Dissecting OEM Lubricant Recommendations

Noria Corporation
Tags: industrial lubricants

Whenever a new component is about to be commissioned, the first thing we need to address is the lubricant. A typical original equipment manufacturer’s (OEM) recommendation will usually state something like “use a high-quality turbine oil with a viscosity of ISO VG 32.” This leaves a lot to the imagination. The OEM has not indicated what types of additive the lubricant should have, what base oil should be used and how to adjust the viscosity requirement based on the ambient conditions of your facility verses the test facility conditions the OEM used to determine these values. However, imagination aside, a keen technician can recognize some of the requirements specified by the OEM and select the proper lubricant to get the job done.

We first need to read between the lines of the OEM’s general lubrication recommendation. The OEM has told us to use a high-quality turbine oil with a viscosity of ISO VG 32. If we pull this statement apart, we arrive at three distinct specifications.

First, the OEM states that the lubricant must be of high quality. You may guess that the OEM is simply saying to buy a product with which you have had previous success with regard to its quality. This could include the quality of service from your local distributor, quality delivery times, quality selection of products, quality sales representatives, etc. These items are all important. But the trained lube tech may recognize this description as an indication to which American Petroleum Institute (API) base oil category must be used in this component. In this case, high quality may mean a higher API category. As we look at the description of the most common API base oil categories in Figure 1, we can tell that as the group number increases, the price per gallon increases as well. There are several reasons for this, including the refining used to process the base oil and the amount of impurities they can separate out of the oil during that particular refining process. Looking at the comparison of Group I base oils to Groups II and III, it is plain to see the difference in how effective the refining process is at separating these unwanted impurities (Figure 1).

API Base Oil Categories
Base Oil Category
Sulfur (%)
 
Saturates (%)
Viscosity Index
Group I ($1.12/gal)
>0.03
and/or
<90
80 to 120
Group II ($1.20/gal)
<0.03
and
>90
80 to 120
Group III ($3.35/gal)
<0.03
and
>90
120
Group IV ($5.00/gal) PAO synthetic lubricants
Group V ($8.00/gal) All other base oils not included in Group I, II, III, IV

Unofficial Category: Severe Hydroprocessed Base Oils
Group II Plus ($1.50/gal)
0.03
and
90
90 to 120

Test
Solvent-refined Base Oil (Group 1)
Typical Hydrocracked Base Oil Properties (Group II and III)
Saturates % by wt.
85 to 90%
>99%
Aromatics % by wt.
9 to 15%
<1%
Polars % by wt.
0 to 1%
0.0%
Sulphur % by wt.
0.05 to 0.11%
0.001%
Nitrogen ppm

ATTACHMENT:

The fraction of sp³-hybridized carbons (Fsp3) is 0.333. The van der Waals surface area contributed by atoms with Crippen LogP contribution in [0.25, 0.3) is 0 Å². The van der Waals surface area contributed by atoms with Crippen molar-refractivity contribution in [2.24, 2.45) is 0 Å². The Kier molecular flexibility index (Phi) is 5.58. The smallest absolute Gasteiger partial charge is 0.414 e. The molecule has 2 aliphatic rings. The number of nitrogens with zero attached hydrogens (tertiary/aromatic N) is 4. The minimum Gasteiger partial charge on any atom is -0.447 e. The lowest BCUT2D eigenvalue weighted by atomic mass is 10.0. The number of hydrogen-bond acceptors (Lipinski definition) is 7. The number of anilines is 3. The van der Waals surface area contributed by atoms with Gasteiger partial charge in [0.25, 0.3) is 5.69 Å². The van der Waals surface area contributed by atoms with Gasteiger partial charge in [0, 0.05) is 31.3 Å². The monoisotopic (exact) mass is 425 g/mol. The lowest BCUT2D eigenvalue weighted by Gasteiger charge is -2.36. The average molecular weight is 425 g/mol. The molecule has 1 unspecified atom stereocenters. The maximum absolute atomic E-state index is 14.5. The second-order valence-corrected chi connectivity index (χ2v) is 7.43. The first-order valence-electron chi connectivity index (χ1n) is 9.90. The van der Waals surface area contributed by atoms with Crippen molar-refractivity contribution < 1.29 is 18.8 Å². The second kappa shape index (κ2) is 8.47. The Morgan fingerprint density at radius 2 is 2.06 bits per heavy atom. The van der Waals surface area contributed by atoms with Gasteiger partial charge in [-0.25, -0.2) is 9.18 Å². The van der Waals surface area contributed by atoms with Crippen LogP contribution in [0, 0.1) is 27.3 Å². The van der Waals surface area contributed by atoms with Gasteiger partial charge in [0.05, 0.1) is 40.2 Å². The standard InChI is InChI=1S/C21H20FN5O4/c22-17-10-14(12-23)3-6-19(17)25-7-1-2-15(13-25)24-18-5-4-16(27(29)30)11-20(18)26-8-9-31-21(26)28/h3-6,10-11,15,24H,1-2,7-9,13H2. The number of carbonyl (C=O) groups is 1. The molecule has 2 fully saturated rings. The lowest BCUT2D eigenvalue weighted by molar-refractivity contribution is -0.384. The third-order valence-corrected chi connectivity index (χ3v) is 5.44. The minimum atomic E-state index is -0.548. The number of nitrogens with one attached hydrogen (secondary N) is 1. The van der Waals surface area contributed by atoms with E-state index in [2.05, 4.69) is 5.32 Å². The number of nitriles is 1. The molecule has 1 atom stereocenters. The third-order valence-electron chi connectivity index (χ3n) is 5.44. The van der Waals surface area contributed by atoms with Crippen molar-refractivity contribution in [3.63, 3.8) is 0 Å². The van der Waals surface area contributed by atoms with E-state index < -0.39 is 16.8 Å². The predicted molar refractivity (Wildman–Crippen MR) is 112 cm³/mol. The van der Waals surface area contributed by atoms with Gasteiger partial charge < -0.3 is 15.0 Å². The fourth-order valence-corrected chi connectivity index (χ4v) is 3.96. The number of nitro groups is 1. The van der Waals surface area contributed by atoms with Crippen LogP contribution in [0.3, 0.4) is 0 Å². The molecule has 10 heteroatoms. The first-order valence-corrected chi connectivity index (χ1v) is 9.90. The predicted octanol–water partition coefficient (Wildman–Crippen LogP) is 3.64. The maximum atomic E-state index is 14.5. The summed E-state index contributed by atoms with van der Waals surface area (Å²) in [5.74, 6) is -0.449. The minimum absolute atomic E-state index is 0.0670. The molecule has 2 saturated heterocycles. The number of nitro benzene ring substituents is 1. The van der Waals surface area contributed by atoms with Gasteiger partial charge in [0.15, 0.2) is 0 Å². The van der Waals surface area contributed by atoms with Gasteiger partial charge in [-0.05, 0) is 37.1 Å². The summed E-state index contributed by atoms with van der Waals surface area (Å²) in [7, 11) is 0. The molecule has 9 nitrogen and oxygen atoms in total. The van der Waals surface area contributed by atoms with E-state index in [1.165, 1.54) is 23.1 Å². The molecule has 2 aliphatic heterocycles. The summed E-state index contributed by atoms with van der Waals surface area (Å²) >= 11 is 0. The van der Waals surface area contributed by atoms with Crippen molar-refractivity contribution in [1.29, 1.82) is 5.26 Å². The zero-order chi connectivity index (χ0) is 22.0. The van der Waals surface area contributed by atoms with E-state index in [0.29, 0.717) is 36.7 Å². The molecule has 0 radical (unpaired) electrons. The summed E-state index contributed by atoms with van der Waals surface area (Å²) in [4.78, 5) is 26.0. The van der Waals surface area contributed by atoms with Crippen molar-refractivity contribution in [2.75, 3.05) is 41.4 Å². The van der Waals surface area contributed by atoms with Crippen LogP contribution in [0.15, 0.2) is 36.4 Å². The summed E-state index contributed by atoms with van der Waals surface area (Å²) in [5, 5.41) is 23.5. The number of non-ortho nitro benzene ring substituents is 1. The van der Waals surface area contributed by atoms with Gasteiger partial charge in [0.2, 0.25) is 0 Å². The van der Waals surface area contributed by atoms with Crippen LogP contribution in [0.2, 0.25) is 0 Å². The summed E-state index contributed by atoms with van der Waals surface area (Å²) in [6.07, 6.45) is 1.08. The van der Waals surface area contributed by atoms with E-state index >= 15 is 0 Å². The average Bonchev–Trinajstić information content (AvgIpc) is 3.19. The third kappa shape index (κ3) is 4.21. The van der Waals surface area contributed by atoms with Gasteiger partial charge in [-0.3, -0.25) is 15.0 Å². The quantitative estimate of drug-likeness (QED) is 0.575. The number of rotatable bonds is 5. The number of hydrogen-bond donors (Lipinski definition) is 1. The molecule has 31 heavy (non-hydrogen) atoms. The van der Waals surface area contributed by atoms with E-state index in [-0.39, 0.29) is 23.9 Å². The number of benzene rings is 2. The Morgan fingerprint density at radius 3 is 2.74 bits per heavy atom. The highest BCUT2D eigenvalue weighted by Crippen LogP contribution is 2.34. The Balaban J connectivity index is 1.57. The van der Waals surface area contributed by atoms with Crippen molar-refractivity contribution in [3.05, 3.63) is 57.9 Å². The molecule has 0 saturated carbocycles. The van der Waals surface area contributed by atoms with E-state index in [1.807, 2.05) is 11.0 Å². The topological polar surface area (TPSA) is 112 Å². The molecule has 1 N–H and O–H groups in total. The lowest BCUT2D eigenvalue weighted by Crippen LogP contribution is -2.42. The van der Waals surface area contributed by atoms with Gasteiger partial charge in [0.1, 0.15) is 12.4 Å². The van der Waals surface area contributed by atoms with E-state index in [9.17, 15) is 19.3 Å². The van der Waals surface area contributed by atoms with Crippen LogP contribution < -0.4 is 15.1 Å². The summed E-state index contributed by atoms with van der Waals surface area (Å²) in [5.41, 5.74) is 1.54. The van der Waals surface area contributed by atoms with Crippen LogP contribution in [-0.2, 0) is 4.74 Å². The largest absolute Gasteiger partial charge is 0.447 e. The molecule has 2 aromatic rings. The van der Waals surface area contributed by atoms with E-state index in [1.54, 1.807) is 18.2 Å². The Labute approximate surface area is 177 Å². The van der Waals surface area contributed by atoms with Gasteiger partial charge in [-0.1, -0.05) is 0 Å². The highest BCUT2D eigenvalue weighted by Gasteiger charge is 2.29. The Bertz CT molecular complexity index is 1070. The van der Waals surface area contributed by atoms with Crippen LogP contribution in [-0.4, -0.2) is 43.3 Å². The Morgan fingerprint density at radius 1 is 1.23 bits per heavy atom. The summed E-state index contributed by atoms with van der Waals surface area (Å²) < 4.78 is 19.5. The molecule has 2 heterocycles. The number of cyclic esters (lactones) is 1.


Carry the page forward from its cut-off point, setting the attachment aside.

20 to 50
<2
Color D1500
0.5 to 1.0
<0.5
Figure 1

So how does this relate to the OEM guidelines for lubricating a component? The OEM recommends high quality, and did not specifically mention to use a synthetic. It’s likely a push to use a lubricant produced to meet Group II or III criteria, and not a synthetic.

The second hint the component OEM provides in its generic lube spec is to use a turbine oil. There are several turbine oils on the market today that are commonly made from either Group II or Group III base oils. But the generic term “turbine oil” is usually synonymous with a premium-quality lubricant with excellent oxidation stability, one that has been fortified with rust and foam inhibitors. This is enough information to start searching for the component’s required lubricant. There are many categories of oils with these properties, but the turbine oil group of lubricants tends to have just the said oxidation, foam and rust inhibiting additives and not much else. In other instances, other rust and oxidation-inhibited oils (hydraulic oils for instance) may also include additives not required for this application.

Thirdly, the component OEM gives us the most crucial piece of information yet. This component requires a lubricant with a viscosity of ISO VG 32 at 40°C. This is not a hint. This is a specific requirement laid out in black and white. But beware, the OEM has not provided information on the operating environment of the component when using this recommended viscosity. It is also likely that this component will end up in several climates around the world and be subjected to temperature extremes requiring lubricants outside of the ISO VG 32 recommendation.

It is important to recognize that OEM recommendations do not cover the broad application of their components around the world. As I mentioned, in this case the OEM likely developed this requirement based on favorable conditions. It is the task of the trained lube tech to recognize and adjust to an extreme condition, based on the ambient environment and the demands of the component.

So where does this leave us? We require a premium-quality lubricant, made from Group II or Group III base stock, with excellent oxidation stability and rust and foam inhibitors, and it needs to have a viscosity of ISO VG 32 at 40°C. With this type of information, we can now procure the required lubricant confident that it is the correct lubricant.

Somehow it seems there are questions left unanswered. Questions like, “Why doesn’t the OEM make a specific product recommendation instead of using generic descriptors I need to decipher?” And maybe more importantly, “Why is there absolutely no mention of required fluid cleanliness provided in the OEM specification?” Look in upcoming issues for my perspective on these issues and more.

Create your own user feedback survey